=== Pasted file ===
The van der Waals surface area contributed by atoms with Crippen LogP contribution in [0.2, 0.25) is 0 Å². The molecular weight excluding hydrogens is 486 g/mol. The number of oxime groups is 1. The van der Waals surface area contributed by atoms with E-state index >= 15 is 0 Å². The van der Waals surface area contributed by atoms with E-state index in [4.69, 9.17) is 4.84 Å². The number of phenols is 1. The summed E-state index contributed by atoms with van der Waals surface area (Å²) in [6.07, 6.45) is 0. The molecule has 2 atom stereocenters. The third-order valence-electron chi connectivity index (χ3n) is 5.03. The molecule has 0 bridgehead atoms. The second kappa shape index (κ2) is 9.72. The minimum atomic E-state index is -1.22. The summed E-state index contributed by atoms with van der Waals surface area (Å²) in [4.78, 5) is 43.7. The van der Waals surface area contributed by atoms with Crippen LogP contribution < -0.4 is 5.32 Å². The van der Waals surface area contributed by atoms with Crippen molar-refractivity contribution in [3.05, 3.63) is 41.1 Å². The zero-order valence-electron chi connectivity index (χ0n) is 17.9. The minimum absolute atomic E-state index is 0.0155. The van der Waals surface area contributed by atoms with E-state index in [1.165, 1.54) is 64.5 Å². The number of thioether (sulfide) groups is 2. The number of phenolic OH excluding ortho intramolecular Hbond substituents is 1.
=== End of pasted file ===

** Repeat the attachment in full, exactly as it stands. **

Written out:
The van der Waals surface area contributed by atoms with Crippen LogP contribution in [0.2, 0.25) is 0 Å². The molecular weight excluding hydrogens is 486 g/mol. The number of oxime groups is 1. The van der Waals surface area contributed by atoms with E-state index >= 15 is 0 Å². The van der Waals surface area contributed by atoms with E-state index in [4.69, 9.17) is 4.84 Å². The number of phenols is 1. The summed E-state index contributed by atoms with van der Waals surface area (Å²) in [6.07, 6.45) is 0. The molecule has 2 atom stereocenters. The third-order valence-electron chi connectivity index (χ3n) is 5.03. The molecule has 0 bridgehead atoms. The second kappa shape index (κ2) is 9.72. The minimum atomic E-state index is -1.22. The summed E-state index contributed by atoms with van der Waals surface area (Å²) in [4.78, 5) is 43.7. The van der Waals surface area contributed by atoms with Crippen LogP contribution < -0.4 is 5.32 Å². The van der Waals surface area contributed by atoms with Crippen molar-refractivity contribution in [3.05, 3.63) is 41.1 Å². The zero-order valence-electron chi connectivity index (χ0n) is 17.9. The minimum absolute atomic E-state index is 0.0155. The van der Waals surface area contributed by atoms with E-state index in [1.165, 1.54) is 64.5 Å². The number of thioether (sulfide) groups is 2. The number of phenolic OH excluding ortho intramolecular Hbond substituents is 1.